Love and Other Drugs

If Love and Other Drugs was an actual person, it would quickly be diagnosed with multiple personality disorder. The movie attempts simultaneously to be a romantic comedy, cultural commentary and quirky indie drama. While overall the movie, which is based on Jamie Reidy’s non-fiction book Hard Sell: The Evolution of a Viagra Salesman, is enjoyable and certainly worthy of viewing, it would be more successful if it simplified its storytelling. As it is, the film feels somewhat disjointed.

Love and Other Drugs follows the romantic and professional life of Jamie Randall, a twenty-something pharmaceutical salesman working for Phizer in the late nineties. Quickly established as a playboy and the disappointment of his overachieving family, Jamie—despite his smarts—has an insatiable need to please his parents and prove himself worthy. When juxtaposed with his younger brother, the lonely but loveable loser type who made his millions in the software business (think a cockier Jonah Hill), Jamie’s self-consciousness and feelings of inadequacy seem all the more perplexing. As played by Jake Gyllenhaal, Jamie is instantly charming, and Gyllenhaal again reinforces his status as one of the leading actors of his generation.

Jamie soon meets Maggie Murdock, a free-spirited but emotionally unavailable artist who, unlike most female characters in romantic comedies, is completely satisfied being single. From her grunge, boho-chic style of dress to her artsy photo collages and expansive loft, Maggie’s life very much evokes the inside of an Urban Outfitters catalogue.

But here’s the kicker: Maggie has early onset Parkinson’s disease, which has convinced her that any semblance of a meaningful relationship is fruitless with her degenerative disease. The film’s message here is blaringly apparent: even pretty people have problems.

As Maggie, Anne Hathaway once again shows her ability to play a variety of characters. Her portrayal of Maggie’s Parkinson’s feels painfully honest.

Maggie’s disease is almost like another character in the movie. It both cripples and empowers her and acts as the proverbial giant elephant in the room. The illness represents a departure from typical rom-com fare. Some of the most powerful scenes involve her and Jamie’s struggle with the physical and emotional aspects of the cureless disease.

Jamie and Maggie’s relationship—at first purely physical—soon progresses into something far more serious. Jamie wins Maggie over in typical romantic comedy fashion, but after this progression, the movie takes an unexpected turn. The focus shifts to the introduction of Viagra and its effects on American culture. As the pharmaceutical and health industries take center stage, the relationship between Jamie and Maggie takes a back seat and inevitably falters.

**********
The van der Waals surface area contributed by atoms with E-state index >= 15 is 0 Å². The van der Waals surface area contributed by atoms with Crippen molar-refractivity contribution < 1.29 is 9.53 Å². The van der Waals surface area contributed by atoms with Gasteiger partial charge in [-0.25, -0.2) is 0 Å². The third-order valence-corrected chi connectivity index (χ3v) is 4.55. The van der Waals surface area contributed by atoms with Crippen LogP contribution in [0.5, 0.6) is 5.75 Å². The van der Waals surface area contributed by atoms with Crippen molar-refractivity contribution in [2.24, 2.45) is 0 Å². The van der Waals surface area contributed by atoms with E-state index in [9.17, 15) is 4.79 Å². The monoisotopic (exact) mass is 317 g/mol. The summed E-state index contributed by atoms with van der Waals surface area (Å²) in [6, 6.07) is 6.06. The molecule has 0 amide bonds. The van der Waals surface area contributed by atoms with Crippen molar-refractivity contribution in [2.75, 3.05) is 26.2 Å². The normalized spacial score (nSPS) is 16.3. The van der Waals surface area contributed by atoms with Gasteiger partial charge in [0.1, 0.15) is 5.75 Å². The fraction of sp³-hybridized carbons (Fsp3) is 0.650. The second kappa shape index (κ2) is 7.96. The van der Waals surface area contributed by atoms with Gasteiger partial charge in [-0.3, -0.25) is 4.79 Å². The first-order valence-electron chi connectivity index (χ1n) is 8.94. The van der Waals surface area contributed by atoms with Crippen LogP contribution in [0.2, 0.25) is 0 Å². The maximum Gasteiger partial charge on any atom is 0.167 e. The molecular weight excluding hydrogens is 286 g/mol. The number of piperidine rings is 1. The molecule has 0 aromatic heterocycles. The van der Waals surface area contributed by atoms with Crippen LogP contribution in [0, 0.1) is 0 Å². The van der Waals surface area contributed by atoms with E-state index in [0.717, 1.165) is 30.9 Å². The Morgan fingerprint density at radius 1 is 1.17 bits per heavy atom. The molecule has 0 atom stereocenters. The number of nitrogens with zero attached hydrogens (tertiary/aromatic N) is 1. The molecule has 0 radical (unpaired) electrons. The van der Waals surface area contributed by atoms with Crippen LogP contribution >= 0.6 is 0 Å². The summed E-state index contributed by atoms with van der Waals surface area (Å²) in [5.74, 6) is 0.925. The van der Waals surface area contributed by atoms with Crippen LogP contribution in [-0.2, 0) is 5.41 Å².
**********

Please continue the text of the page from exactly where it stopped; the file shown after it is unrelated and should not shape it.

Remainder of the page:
Gyllenhaal and Hathaway have undeniable chemistry together and you find yourself wishing the film centered more on their romance than on the various ethical dilemmas of pharmaceutical sales, however engaging they may be.

In contrast to so many other romantic comedies, the tension in their relationship doesn’t feel forced or contrived. The film attempts to capture the reality of modern relationships and succeeds to an extent. However idealized their lives are, they at least feel real. Their mannerisms and dialogue are accurate and reflect an overall understanding of modern relationships. Nevertheless, the film unfortunately falls victim to chick flick stereotypes on more than one occasion.

This is the main problem with the film as a whole. It defies your expectations, but not in a good way. If you expect a campy romantic comedy, an analysis of the pharmaceutical industry at the end of the 20th century or a more contemporary take on adult relationships, you likely won’t be satisfied. Of course, snippets of all of these elements don’t necessarily coalesce into a complete story either.

A primary focus on one facet of the storyline—either the “love” or the “drugs”—would make this film more gratifying. It’s advertised as a mainstream romantic comedy but never fulfills its promise. (The movie’s trailer is in fact extremely misleading.) There’s certainly no harm in telling a more complex story than those at the theater today, but Love and Other Drugs is more crowded than complex. The potential for a great story is certainly there, which makes the movie’s shortcomings even more frustrating. Despite the fine acting by Gyllenhaal and Hathaway, as well as their supporting cast, the film falls short simply because it tries to do too much.


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